As Michigan limps out of the recession, it may have to face yet another obstacle: the expiration of federal aid to state unemployment programs in the beginning of 2011. Michigan’s unemployment programs will be left scrambling to find new funding. And as the state’s jobless rate sits at 13 percent, these job programs are essential for Michigan residents. A large number of people depend on insurance checks to make ends meet, so terminating benefits isn’t an option. Though the U.S. Congress must extend assistance as the state recovers, the Michigan legislature must find stable internal funding for these benefits to help the state’s residents.

Currently, part of the federal stimulus package allows states to borrow interest-free from the federal government specifically to fund unemployment programs. This measure is scheduled to expire in January, which will make it difficult for the state to pay for unemployment benefits. According to an Oct. 19 article in The Michigan Messenger, the state’s federal interest bill will reach $150 million in the 2011 fiscal year if the relief isn’t extended. To keep the budget in order, the state may be forced to cut some unemployment benefits.

Maintaining funding for unemployment benefits is especially important in Michigan — the state’s unemployment rate was 13.1 percent in August, according to the U.S. Bureau of Labor Statistics. That makes Michigan’s unemployment rate second only to Nevada’s, which was 14.4 percent in August. And Michigan’s rate is greater than the national average by about 4 percent.

The state has a responsibility to its citizens to help them through periods of economic strife. And cutting unemployment benefits in the current economic climate would be tantamount to abandoning the people who lost their jobs as a result of the recession and who depend on unemployment insurance.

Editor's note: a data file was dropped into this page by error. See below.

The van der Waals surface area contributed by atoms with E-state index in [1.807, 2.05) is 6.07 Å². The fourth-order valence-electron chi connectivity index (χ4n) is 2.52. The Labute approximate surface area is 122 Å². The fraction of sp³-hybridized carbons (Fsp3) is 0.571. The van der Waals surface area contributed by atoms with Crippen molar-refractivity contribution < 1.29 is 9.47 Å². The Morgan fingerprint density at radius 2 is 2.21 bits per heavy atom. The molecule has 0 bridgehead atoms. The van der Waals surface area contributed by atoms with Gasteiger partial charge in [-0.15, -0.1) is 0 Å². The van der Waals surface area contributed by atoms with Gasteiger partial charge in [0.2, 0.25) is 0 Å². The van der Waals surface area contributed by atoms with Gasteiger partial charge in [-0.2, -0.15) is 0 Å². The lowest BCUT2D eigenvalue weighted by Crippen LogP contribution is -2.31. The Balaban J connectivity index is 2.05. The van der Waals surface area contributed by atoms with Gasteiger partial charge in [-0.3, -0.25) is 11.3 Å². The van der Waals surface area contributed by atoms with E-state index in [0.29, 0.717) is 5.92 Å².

To combat the potential loss of funding, money could be redirected to unemployment programs from the state’s other expenditures. For example, some of the state’s planned $2 billion spending on the Department of Corrections for the 2011 fiscal year could be used to help fill the gap left by the withdrawal of federal aid.

But any redistribution of funds will probably need to be accompanied by a tax increase. Targeted increases of sin taxes — taxes on “sin items” like cigarettes and liquor — may be good options to minimize negative impacts on the state’s budget. Such increases could help tide Michigan over until the economy recuperates and other tax revenues recover enough to fund the essential roles of the state.

Though Michigan should be financially independent and fiscally responsible, the federal aid shouldn’t be allowed to expire yet — some states, like Michigan, aren’t yet ready to fend for themselves. The U.S. Congress should vote to extend the lending deal until states’ economies are more stable.

Michigan’s economy isn’t ready to stand on its own two feet yet. To protect those hit hardest by the recession, the state and federal government should take incremental steps in the short term to ensure that those in need of aid aren’t left stranded.

Leave a comment

Your email address will not be published.